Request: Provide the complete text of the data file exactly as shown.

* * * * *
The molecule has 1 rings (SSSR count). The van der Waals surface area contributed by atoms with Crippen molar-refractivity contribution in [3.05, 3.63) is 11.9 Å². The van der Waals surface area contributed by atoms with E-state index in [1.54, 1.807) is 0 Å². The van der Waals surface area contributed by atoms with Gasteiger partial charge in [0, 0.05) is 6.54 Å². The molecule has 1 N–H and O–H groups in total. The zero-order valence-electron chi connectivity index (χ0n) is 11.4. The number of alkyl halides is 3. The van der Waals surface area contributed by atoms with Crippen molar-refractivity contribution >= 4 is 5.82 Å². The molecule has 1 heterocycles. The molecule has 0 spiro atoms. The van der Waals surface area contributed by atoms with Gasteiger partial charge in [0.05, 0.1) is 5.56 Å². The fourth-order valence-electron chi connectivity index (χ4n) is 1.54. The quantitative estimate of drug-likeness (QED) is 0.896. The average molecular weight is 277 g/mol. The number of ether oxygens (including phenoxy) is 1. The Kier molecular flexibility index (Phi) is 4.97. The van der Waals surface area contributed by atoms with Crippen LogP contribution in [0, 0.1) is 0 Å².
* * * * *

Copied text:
The molecule has 1 rings (SSSR count). The van der Waals surface area contributed by atoms with Crippen molar-refractivity contribution in [3.05, 3.63) is 11.9 Å². The van der Waals surface area contributed by atoms with E-state index in [1.54, 1.807) is 0 Å². The van der Waals surface area contributed by atoms with Gasteiger partial charge in [0, 0.05) is 6.54 Å². The molecule has 1 N–H and O–H groups in total. The zero-order valence-electron chi connectivity index (χ0n) is 11.4. The number of alkyl halides is 3. The van der Waals surface area contributed by atoms with Crippen molar-refractivity contribution >= 4 is 5.82 Å². The molecule has 1 heterocycles. The molecule has 0 spiro atoms. The van der Waals surface area contributed by atoms with Gasteiger partial charge in [0.05, 0.1) is 5.56 Å². The fourth-order valence-electron chi connectivity index (χ4n) is 1.54. The quantitative estimate of drug-likeness (QED) is 0.896. The average molecular weight is 277 g/mol. The number of ether oxygens (including phenoxy) is 1. The Kier molecular flexibility index (Phi) is 4.97. The van der Waals surface area contributed by atoms with Crippen LogP contribution in [0, 0.1) is 0 Å².